I learned last week that our South Avellano Towers Expedition has been selected to receive this year’s prestigious Mugs Stump Award.
Here is what I wrote to the selection committee
Thank you for supporting our expedition to the Avellano Towers in Chile. While the funds from the Mugs Stump Award are a huge help in making this trip possible for Szu-ting Jared and myself, the award has a much deeper meaning for me.
I would imagine that I am one of the older receipts of this years Mugs Stump Award. However, being “old” in age allows me to have a unique connection to both the person, Mugs Stump, and the ideals of alpinism that are embodied in the award. Although I never met Mugs Stump, he was the main reason I started climbing more than four decades ago.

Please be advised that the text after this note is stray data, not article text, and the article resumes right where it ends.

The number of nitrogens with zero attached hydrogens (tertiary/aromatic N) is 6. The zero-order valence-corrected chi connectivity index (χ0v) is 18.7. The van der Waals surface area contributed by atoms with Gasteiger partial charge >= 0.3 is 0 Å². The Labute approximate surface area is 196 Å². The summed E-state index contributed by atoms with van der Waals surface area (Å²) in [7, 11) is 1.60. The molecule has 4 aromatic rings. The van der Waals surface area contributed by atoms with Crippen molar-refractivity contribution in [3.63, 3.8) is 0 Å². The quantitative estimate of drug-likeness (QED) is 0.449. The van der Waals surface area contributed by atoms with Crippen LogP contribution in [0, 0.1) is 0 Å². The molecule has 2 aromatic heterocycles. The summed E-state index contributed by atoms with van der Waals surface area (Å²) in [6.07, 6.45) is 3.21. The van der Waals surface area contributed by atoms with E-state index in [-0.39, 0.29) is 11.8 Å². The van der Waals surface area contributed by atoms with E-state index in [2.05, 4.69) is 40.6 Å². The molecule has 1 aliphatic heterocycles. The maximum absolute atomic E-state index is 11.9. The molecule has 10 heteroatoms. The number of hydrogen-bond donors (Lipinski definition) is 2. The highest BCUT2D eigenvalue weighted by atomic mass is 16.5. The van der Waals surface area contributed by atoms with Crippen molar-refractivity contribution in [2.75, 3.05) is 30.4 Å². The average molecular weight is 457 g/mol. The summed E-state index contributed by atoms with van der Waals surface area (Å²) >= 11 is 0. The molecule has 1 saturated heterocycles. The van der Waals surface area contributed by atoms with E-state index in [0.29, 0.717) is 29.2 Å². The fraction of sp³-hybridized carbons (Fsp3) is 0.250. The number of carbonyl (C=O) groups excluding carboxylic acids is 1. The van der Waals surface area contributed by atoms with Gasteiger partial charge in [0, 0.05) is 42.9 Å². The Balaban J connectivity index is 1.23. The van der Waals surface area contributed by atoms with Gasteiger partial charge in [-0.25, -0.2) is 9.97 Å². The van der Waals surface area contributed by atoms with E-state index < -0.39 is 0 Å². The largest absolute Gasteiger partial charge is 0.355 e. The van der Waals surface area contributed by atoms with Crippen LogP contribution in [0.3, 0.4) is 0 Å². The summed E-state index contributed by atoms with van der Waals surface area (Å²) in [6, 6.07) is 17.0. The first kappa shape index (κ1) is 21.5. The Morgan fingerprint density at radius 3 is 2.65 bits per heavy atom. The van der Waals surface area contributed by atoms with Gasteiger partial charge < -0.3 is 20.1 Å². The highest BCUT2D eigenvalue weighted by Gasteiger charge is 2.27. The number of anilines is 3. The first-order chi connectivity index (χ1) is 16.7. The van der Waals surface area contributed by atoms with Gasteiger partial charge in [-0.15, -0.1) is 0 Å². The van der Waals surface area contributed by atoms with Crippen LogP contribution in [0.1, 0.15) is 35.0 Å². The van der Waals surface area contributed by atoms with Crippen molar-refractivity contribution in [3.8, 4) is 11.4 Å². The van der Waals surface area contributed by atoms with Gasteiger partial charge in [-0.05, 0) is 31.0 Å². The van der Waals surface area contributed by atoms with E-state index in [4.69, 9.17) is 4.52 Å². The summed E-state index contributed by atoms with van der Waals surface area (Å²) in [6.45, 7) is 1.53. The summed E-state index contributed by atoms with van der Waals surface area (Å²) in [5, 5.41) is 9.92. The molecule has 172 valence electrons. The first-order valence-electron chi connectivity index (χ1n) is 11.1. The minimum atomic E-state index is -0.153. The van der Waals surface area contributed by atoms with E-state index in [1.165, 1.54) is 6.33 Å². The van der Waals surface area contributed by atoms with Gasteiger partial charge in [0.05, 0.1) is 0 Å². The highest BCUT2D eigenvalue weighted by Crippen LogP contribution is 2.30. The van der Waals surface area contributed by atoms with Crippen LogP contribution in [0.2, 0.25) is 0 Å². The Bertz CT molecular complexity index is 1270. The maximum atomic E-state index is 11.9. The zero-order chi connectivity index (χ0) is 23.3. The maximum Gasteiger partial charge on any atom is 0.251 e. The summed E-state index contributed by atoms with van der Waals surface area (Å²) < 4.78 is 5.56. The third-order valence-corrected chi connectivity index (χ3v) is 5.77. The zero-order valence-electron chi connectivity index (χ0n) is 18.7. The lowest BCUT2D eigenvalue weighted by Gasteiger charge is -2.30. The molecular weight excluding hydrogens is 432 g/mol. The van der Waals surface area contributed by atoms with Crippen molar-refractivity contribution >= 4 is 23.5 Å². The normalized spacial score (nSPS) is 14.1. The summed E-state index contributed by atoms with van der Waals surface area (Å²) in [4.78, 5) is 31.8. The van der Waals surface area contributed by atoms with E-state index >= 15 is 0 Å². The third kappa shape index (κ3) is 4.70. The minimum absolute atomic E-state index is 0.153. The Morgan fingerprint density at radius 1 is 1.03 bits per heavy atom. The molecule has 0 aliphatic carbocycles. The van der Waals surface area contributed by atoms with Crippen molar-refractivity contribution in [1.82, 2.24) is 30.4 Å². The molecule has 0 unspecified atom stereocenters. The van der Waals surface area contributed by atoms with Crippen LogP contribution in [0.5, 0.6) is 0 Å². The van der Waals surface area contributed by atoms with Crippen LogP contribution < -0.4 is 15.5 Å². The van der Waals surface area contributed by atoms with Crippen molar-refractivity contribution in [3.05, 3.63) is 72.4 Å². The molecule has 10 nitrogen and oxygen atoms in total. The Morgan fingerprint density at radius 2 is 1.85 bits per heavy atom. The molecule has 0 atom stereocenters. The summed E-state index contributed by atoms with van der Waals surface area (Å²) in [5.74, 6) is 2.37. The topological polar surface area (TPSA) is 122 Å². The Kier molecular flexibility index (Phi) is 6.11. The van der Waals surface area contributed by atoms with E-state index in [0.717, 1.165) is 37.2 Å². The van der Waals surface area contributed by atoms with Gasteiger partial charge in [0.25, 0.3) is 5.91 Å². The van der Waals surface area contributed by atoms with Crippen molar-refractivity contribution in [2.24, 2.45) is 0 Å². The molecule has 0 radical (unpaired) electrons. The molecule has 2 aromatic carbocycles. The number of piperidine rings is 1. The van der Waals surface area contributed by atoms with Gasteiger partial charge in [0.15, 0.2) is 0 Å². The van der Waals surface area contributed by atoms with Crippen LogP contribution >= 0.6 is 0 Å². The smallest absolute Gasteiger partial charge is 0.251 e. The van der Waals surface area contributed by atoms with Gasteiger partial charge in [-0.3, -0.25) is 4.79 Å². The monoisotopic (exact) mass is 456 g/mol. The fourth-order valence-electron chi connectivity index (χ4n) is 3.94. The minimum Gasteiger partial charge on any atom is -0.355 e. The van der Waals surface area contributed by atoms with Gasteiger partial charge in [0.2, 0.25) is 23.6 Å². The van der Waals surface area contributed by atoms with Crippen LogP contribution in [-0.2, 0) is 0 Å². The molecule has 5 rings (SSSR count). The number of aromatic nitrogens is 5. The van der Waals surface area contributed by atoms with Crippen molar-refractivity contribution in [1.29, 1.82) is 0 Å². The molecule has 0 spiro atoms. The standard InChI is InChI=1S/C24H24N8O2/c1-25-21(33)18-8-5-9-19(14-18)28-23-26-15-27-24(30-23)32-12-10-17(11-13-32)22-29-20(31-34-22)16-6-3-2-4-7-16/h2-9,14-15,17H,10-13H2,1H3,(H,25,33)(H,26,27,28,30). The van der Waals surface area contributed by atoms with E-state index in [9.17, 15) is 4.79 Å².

For my 18th birthday I received a subscription to a brand new magazine called Outside. The first issue featured an article called titled “The Dance of the Woo Li Masters” about the incredible first ascent of the East Face of the Moose’s Tooth by Jim Bridwell and Mugs Stump. At the time I knew nothing about climbing, but soon after reading the article I devoured every book on the subject from my local suburban library. That spring I started rock climbing on the short cliffs of CT’s traprock and have been seeking out challenges in the mountains ever since. As I learned more about Mugs Stump I became inspired not only by his pure climbing style, but for choosing a way of life instead of having society choose one for him.
Bridwell’s title for the route drew upon the ideas presented by Gary Zukav in his “new age” quantum physics book, The Dancing Woo Li Masters.
“Whatever he [the Master] does,” writes Zukav, ” he does it with the enthusiasm of doing it for the first time. This is the source of his unlimited energy.” 32 years later I am still feeding off this energy!